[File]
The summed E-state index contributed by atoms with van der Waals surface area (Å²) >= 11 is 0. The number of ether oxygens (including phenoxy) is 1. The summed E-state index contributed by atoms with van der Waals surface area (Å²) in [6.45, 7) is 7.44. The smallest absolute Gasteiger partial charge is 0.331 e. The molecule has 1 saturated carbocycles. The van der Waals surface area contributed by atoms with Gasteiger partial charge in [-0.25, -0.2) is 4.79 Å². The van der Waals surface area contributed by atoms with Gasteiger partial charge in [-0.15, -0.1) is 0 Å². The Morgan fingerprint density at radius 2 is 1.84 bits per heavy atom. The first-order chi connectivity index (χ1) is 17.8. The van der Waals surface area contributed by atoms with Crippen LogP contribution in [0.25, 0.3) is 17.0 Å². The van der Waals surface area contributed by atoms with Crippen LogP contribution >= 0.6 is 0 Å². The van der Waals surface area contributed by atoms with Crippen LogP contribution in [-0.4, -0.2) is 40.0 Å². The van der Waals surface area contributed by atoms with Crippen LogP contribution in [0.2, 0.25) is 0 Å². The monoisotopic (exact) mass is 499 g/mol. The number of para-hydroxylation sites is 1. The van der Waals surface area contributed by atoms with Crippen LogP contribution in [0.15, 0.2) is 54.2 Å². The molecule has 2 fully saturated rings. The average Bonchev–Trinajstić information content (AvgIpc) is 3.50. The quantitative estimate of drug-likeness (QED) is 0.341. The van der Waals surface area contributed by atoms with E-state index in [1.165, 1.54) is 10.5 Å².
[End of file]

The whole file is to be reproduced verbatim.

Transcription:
The summed E-state index contributed by atoms with van der Waals surface area (Å²) >= 11 is 0. The number of ether oxygens (including phenoxy) is 1. The summed E-state index contributed by atoms with van der Waals surface area (Å²) in [6.45, 7) is 7.44. The smallest absolute Gasteiger partial charge is 0.331 e. The molecule has 1 saturated carbocycles. The van der Waals surface area contributed by atoms with Gasteiger partial charge in [-0.25, -0.2) is 4.79 Å². The van der Waals surface area contributed by atoms with Gasteiger partial charge in [-0.15, -0.1) is 0 Å². The Morgan fingerprint density at radius 2 is 1.84 bits per heavy atom. The first-order chi connectivity index (χ1) is 17.8. The van der Waals surface area contributed by atoms with Crippen LogP contribution in [0.25, 0.3) is 17.0 Å². The van der Waals surface area contributed by atoms with Crippen LogP contribution >= 0.6 is 0 Å². The van der Waals surface area contributed by atoms with Crippen LogP contribution in [-0.4, -0.2) is 40.0 Å². The van der Waals surface area contributed by atoms with Crippen LogP contribution in [0.2, 0.25) is 0 Å². The monoisotopic (exact) mass is 499 g/mol. The number of para-hydroxylation sites is 1. The van der Waals surface area contributed by atoms with Crippen LogP contribution in [0.15, 0.2) is 54.2 Å². The molecule has 2 fully saturated rings. The average Bonchev–Trinajstić information content (AvgIpc) is 3.50. The quantitative estimate of drug-likeness (QED) is 0.341. The van der Waals surface area contributed by atoms with E-state index in [1.165, 1.54) is 10.5 Å².